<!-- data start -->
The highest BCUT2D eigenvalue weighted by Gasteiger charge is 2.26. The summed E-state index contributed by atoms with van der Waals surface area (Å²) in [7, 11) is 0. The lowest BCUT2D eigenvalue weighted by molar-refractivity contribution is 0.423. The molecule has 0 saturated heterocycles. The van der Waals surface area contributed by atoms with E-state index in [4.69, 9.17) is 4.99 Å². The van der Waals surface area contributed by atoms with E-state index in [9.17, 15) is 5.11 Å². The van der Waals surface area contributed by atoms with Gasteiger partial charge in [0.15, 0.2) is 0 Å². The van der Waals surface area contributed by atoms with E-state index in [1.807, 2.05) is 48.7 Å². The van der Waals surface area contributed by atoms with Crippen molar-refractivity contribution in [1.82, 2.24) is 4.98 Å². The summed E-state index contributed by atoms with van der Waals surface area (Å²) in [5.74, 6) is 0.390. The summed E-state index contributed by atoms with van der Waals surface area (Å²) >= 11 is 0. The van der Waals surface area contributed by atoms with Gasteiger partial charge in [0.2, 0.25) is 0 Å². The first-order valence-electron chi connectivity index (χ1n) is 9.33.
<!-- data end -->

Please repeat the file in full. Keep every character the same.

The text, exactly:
The highest BCUT2D eigenvalue weighted by Gasteiger charge is 2.26. The summed E-state index contributed by atoms with van der Waals surface area (Å²) in [7, 11) is 0. The lowest BCUT2D eigenvalue weighted by molar-refractivity contribution is 0.423. The molecule has 0 saturated heterocycles. The van der Waals surface area contributed by atoms with E-state index in [4.69, 9.17) is 4.99 Å². The van der Waals surface area contributed by atoms with E-state index in [9.17, 15) is 5.11 Å². The van der Waals surface area contributed by atoms with Gasteiger partial charge in [0.15, 0.2) is 0 Å². The van der Waals surface area contributed by atoms with E-state index in [1.807, 2.05) is 48.7 Å². The van der Waals surface area contributed by atoms with Crippen molar-refractivity contribution in [1.82, 2.24) is 4.98 Å². The summed E-state index contributed by atoms with van der Waals surface area (Å²) in [5.74, 6) is 0.390. The summed E-state index contributed by atoms with van der Waals surface area (Å²) >= 11 is 0. The van der Waals surface area contributed by atoms with Gasteiger partial charge in [0.2, 0.25) is 0 Å². The first-order valence-electron chi connectivity index (χ1n) is 9.33.